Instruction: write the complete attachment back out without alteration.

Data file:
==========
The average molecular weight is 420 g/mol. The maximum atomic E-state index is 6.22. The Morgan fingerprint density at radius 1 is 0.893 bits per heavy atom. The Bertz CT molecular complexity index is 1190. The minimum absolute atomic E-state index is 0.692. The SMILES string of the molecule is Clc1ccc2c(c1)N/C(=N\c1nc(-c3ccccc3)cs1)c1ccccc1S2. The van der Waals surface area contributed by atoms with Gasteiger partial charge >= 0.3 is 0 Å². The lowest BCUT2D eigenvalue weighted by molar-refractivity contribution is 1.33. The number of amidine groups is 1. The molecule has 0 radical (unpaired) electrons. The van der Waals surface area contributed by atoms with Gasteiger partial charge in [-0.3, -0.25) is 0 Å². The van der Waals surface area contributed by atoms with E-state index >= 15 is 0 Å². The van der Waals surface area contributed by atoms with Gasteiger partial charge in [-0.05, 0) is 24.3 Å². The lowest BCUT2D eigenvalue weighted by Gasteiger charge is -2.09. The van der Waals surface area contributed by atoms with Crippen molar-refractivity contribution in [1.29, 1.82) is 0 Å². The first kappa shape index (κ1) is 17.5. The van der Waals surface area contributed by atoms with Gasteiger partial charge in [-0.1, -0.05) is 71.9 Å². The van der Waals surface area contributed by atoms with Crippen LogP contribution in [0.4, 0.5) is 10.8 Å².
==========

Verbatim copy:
The average molecular weight is 420 g/mol. The maximum atomic E-state index is 6.22. The Morgan fingerprint density at radius 1 is 0.893 bits per heavy atom. The Bertz CT molecular complexity index is 1190. The minimum absolute atomic E-state index is 0.692. The SMILES string of the molecule is Clc1ccc2c(c1)N/C(=N\c1nc(-c3ccccc3)cs1)c1ccccc1S2. The van der Waals surface area contributed by atoms with Gasteiger partial charge >= 0.3 is 0 Å². The lowest BCUT2D eigenvalue weighted by molar-refractivity contribution is 1.33. The number of amidine groups is 1. The molecule has 0 radical (unpaired) electrons. The van der Waals surface area contributed by atoms with Gasteiger partial charge in [-0.3, -0.25) is 0 Å². The van der Waals surface area contributed by atoms with E-state index >= 15 is 0 Å². The van der Waals surface area contributed by atoms with Gasteiger partial charge in [-0.05, 0) is 24.3 Å². The lowest BCUT2D eigenvalue weighted by Gasteiger charge is -2.09. The van der Waals surface area contributed by atoms with Crippen molar-refractivity contribution in [1.29, 1.82) is 0 Å². The first kappa shape index (κ1) is 17.5. The van der Waals surface area contributed by atoms with Gasteiger partial charge in [-0.1, -0.05) is 71.9 Å². The van der Waals surface area contributed by atoms with Crippen LogP contribution in [0.4, 0.5) is 10.8 Å².